GALLIPOLIS — “We know that we are not going to solve and they are not going to solve their problems in 30 to 90 days, so what we want to do is to give them as much support as possible once they leave here,” Serenity House Executive Director Melissa Kimmel told Ohio Attorney General Mike DeWine on Thursday. “Not everybody agrees to the services the way that we want to provide them, but we’ve had a lot of success stories, and I’m proud of what we do.”
DeWine, during a three-day trip through southern Ohio, made a late-morning stop at the Serenity House, a 12-bed dual domestic violence and homeless shelter in Gallipolis, to discuss the shelter’s funding challenges, as well as the wider drug abuse problem in the area — an issue that is often the root cause of domestic violence concerns and homelessness.
“It’s three things: it’s alcohol, it’s other drugs or it’s mental health problems. That’s probably going to cover most of these domestic violence problems that are coming [in here] that are exacerbated by one of those three, sometimes multiple,” DeWine stated, while adding that a total of five people die every day in the state of Ohio from drug overdose.
“When we talk about the drug problem, it’s not just five people dying a day, that’s bad enough, but it’s all the other social problems that are connected with it — it’s the domestic violence, it’s the child abuse, it’s all the things that come [with it],” the attorney general said.
Serenity House, which serves the wider areas of Gallia, Jackson and Meigs counties, is funded through grants provided by the Department of Development Services, Ohio Criminal Justice Services, fees from marriage licenses and divorce fees, as well as funding provided by the Ohio Attorney General’s Office — a grant that this year totaled over $42,000. However, the Serenity House operates each year at a deficit and is in constant need of community support — a fact that is not unique in service agencies throughout the state, according to DeWine.
“They have many sources of funding and they are not unique in that they have a challenge in getting enough money, and it’s certainly not going down,” DeWine said. “This part of the state has had a long-term economic problem. Other parts of the state saw this huge dip; well, this has been a problem here, but at the same time, you have this rise of the drug use. It’s a perfect storm. Now, is one causing the other? I don’t know, but they are both coming together.
“What is different about this drug epidemic is it is really cutting across all economic boundaries,” he added. “It’s as likely to be in the suburbs of Columbus as it is to be in the inner city of Toledo, or as likely to be in Appalachia Ohio. I mean, it’s just everywhere — five people a day, gone.”
Kimmel concurred with this, stating that it is both the economic issues that face the people of the area, as well as the availability of drugs and alcohol, mixed with mental health issues that lead to many of the area’s domestic violence situations.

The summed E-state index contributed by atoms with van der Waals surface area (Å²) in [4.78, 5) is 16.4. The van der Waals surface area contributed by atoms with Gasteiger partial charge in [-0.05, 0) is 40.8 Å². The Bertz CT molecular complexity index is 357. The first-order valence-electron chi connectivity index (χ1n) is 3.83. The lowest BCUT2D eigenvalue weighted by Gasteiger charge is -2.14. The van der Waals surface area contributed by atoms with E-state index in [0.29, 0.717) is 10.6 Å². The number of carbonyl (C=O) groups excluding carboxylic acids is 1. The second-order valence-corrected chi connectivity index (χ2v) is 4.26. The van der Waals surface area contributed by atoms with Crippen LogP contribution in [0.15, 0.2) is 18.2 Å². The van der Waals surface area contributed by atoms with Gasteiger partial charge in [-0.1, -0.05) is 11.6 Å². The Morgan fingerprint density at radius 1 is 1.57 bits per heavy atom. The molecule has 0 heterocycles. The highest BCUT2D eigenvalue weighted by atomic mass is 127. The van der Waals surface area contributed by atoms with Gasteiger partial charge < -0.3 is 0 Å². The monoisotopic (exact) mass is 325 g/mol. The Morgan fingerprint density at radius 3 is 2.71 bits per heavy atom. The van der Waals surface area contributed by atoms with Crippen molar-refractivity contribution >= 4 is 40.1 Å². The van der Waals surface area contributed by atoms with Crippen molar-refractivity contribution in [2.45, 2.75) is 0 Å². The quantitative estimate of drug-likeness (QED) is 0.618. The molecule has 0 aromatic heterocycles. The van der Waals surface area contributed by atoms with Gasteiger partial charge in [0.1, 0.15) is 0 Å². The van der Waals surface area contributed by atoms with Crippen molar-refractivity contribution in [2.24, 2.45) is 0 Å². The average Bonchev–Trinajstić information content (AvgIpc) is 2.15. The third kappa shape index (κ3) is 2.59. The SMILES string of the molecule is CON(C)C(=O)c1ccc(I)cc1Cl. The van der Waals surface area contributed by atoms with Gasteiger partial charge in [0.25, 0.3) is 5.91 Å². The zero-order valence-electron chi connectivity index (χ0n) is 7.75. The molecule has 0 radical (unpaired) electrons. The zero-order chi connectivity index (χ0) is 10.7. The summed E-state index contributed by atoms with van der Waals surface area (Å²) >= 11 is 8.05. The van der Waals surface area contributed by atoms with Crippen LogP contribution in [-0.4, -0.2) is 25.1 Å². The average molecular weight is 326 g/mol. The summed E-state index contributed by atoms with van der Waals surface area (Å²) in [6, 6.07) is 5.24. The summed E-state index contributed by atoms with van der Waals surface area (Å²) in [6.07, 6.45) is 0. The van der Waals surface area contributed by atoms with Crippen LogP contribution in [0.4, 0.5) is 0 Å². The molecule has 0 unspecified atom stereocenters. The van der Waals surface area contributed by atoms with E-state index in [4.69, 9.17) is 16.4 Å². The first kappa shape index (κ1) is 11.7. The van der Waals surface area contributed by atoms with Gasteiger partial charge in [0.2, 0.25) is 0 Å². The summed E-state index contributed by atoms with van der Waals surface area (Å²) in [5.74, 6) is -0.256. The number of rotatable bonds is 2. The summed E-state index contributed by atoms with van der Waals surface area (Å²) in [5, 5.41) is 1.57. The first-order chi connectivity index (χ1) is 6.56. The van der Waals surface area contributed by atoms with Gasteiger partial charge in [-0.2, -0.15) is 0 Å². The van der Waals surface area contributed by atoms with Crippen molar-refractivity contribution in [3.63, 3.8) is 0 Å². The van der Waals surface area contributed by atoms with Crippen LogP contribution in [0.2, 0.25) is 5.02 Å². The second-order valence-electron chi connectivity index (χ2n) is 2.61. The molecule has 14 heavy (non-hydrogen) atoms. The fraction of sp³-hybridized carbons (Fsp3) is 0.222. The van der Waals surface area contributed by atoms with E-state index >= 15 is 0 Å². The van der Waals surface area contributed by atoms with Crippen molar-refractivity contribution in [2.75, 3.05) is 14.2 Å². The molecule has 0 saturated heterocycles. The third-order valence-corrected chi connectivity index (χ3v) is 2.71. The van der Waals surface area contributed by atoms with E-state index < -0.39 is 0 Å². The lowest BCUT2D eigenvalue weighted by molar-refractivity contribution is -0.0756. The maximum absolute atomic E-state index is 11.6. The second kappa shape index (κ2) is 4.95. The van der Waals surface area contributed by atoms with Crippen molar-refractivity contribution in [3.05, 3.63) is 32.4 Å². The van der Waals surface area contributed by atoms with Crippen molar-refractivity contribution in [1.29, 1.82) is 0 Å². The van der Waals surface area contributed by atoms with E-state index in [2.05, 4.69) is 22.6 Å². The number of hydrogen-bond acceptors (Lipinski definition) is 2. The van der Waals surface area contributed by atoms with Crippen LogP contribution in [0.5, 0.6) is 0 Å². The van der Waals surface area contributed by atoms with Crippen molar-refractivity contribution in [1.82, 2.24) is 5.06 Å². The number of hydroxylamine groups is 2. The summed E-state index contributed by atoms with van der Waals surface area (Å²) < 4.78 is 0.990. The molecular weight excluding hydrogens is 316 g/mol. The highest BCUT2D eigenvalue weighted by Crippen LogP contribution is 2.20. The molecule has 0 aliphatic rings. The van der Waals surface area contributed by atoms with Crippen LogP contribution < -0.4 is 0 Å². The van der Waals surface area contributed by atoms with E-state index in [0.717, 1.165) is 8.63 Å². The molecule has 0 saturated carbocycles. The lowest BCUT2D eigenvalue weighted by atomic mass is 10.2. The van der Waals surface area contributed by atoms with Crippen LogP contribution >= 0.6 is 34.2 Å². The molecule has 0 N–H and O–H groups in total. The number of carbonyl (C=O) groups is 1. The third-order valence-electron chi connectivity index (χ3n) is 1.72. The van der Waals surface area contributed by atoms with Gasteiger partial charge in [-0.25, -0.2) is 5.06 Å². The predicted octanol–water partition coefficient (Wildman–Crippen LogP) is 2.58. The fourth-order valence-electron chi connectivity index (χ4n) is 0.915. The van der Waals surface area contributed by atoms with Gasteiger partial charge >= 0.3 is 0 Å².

“We have major drug issues in our county, but we also have economic issues. We don’t have a lot of jobs that are available for people to make a living wage and we don’t have a lot of affordable housing. There are a lot of socioeconomic stressors,” Kimmel stated. “We also have a hyper-masculinity culture here, so, that contributes to our problems with domestic violence and sexual assault, but I would probably say at least half of our people probably experience some kind of drug or mental health issue — at least half.”
DeWine further discussed the prescription drug abuse epidemic, that has been widely combated by his office, as well as the newer trend of heroin use in the state.
“We’ve made significant inroads with the prescription abuse, but we still have a huge problem. Thirty-five doctors we have taken their licenses away since I became attorney general. We have shut down most of the pill mills in the state, but it still remains a problem,” he said while adding that agencies such at the Serenity House that not only provide a safe haven for individuals in need, but also provide educational tools and connections to other service organizations are a pivotal part of solving the wider problem.
“It has to be a holistic approach and it can’t just be law enforcement. We can’t arrest enough people. We’re arresting them, we have drug task forces, I run the state crime lab, we get evidence back very quickly to local police departments on these drug cases, but it has to be treatment and it has to be education,” Dewine said. “In many counties we don’t have enough treatment, and, in almost all counties, we don’t have enough education. The idea that we can go into schools at grade five and seven or something and think that’s going to take care of the drug problem is just crazy. So, these are the challenges we face.
“We’ve made progress, but there’s more to go and more to do,” he added.